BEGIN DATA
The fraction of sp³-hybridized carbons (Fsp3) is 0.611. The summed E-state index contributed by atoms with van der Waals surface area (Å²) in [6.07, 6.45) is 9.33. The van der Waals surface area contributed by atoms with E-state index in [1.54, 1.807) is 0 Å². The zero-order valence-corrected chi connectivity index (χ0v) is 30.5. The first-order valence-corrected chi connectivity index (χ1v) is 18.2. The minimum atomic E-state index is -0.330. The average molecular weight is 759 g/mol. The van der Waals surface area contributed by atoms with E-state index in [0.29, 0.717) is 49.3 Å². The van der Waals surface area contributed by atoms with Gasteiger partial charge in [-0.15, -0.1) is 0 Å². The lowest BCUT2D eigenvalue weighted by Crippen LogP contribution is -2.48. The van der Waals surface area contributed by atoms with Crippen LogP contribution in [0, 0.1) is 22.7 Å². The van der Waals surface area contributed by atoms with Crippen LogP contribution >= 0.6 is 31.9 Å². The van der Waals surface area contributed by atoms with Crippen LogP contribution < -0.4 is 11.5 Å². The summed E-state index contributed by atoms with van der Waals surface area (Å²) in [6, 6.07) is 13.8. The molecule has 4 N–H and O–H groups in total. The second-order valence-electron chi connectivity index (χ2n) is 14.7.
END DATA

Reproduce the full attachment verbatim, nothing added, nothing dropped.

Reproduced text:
The fraction of sp³-hybridized carbons (Fsp3) is 0.611. The summed E-state index contributed by atoms with van der Waals surface area (Å²) in [6.07, 6.45) is 9.33. The van der Waals surface area contributed by atoms with E-state index in [1.54, 1.807) is 0 Å². The zero-order valence-corrected chi connectivity index (χ0v) is 30.5. The first-order valence-corrected chi connectivity index (χ1v) is 18.2. The minimum atomic E-state index is -0.330. The average molecular weight is 759 g/mol. The van der Waals surface area contributed by atoms with E-state index in [0.29, 0.717) is 49.3 Å². The van der Waals surface area contributed by atoms with Gasteiger partial charge in [-0.15, -0.1) is 0 Å². The lowest BCUT2D eigenvalue weighted by Crippen LogP contribution is -2.48. The van der Waals surface area contributed by atoms with Crippen LogP contribution in [0, 0.1) is 22.7 Å². The van der Waals surface area contributed by atoms with Crippen LogP contribution >= 0.6 is 31.9 Å². The van der Waals surface area contributed by atoms with Crippen LogP contribution < -0.4 is 11.5 Å². The summed E-state index contributed by atoms with van der Waals surface area (Å²) in [6, 6.07) is 13.8. The molecule has 4 N–H and O–H groups in total. The second-order valence-electron chi connectivity index (χ2n) is 14.7.